Co-chairpersons Lauren Sherman and Willie Demontreaux have also worked hard to honor the 200th anniversary of one of the most important moments in American history, which occurred on the shores of the Hudson River in Weehawken.
On July 11, 1804, Aaron Burr, the vice-president of the United States at the time, challenged Alexander Hamilton, the first U.S. Secretary of the treasury and the man whose face still graces the $10 bill, to a duel in order to settle their long-standing differences.
They met on the shores of Weehawken, and Burr fired a shot that struck Hamilton, a wound that claimed his life 32 hours later.
Ever since the township of Weehawken decided that they wanted to do something extraordinary to commemorate the anniversary, Berg, a member of the Weehawken Historical Commission, has thrown himself into the project.
"There is a lot more interest than we could have ever imagined," Berg said. "I guess there are more historic types than you would have thought. It's not an everyday event, and this is the biggest event in Weehawken history. I knew it would be a pretty big thing, but I don't think anyone could have predicted how big it's getting. It's going to be crazy."
Berg said that people from all across the country have contacted him via e-mail, requesting reservations to attend either the historic re-enactment, which is scheduled to take place at 10:30 a.m. today (Sunday) at Lincoln Harbor Park, or the author's symposium at Weehawken High School, which will feature three well-known and highly respected authors who have written books about the historic figures.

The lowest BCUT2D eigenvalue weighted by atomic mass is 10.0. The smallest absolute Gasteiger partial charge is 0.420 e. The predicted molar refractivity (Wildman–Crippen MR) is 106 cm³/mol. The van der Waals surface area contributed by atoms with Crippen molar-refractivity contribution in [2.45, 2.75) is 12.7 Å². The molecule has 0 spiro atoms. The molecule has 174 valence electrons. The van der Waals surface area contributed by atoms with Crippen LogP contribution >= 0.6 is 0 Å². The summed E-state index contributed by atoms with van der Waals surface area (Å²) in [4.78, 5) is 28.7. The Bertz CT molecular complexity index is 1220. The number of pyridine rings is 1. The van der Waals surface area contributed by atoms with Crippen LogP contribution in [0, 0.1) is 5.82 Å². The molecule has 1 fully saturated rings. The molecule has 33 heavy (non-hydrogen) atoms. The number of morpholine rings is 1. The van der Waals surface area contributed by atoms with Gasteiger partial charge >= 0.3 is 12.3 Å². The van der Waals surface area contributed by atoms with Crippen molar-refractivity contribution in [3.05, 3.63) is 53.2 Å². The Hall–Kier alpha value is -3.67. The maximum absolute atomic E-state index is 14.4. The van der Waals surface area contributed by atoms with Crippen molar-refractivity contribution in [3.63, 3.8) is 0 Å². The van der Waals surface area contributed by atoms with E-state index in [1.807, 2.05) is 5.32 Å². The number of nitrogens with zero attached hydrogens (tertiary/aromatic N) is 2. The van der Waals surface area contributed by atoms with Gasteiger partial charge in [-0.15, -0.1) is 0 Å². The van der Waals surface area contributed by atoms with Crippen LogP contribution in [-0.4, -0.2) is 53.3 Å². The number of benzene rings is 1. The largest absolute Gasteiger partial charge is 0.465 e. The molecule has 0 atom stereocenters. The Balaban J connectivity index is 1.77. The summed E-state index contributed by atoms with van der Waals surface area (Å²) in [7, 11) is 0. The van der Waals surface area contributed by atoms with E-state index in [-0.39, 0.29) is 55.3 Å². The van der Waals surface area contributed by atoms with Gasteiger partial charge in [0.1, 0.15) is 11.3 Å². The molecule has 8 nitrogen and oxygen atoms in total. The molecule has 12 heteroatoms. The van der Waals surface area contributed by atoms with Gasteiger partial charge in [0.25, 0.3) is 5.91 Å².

"I have had so many people call or send e-mails," said Berg, who said that there are 700 people who have registered for the symposium at the high school auditorium. "People from California, Arizona, Maine. It's been incredible."
The national political network C-SPAN has already announced that they will televise the re-enactment, which will feature family members portraying the main characters.
Ohio native Doug Hamilton, the fifth great-grandson of Alexander Hamilton, will play the role of Hamilton, while Dr. Antonio Burr, a psychologist who has an office in Hoboken and is a distant cousin of Aaron Burr, will portray Burr in the duel.
C-SPAN may also televise the symposium, which has also drawn its share of attention, considering that three renowned authors are involved: Ron Chernow whose book, "Alexander Hamilton" is currently on the New York Times best seller list; Dr. Joanne Freeman, a Yale University professor who wrote the acclaimed book "Affairs of Honor," and Tom Fleming, a Jersey City native who has etched his niche as one of the premier historians in the nation.
Fleming, who now lives in Manhattan and has written more than 60 books, both historical and fictional, said that he was looking forward to participating in the symposium.
"I'm delighted that I have something to contribute," said Fleming, whose book, "Duel: Alexander Hamilton, Aaron Burr and the Future of America," was published in late 1999 and won great praise from fellow historians and reviewers. "It's an event worth remembering and I'm happy to be a part of it," said Fleming, who was born and raised in the Bergen-Lafayette section of Jersey City and was a graduate of St. Peter's Prep. "I found the inside story behind the duel very fascinating and that's why I wrote the book."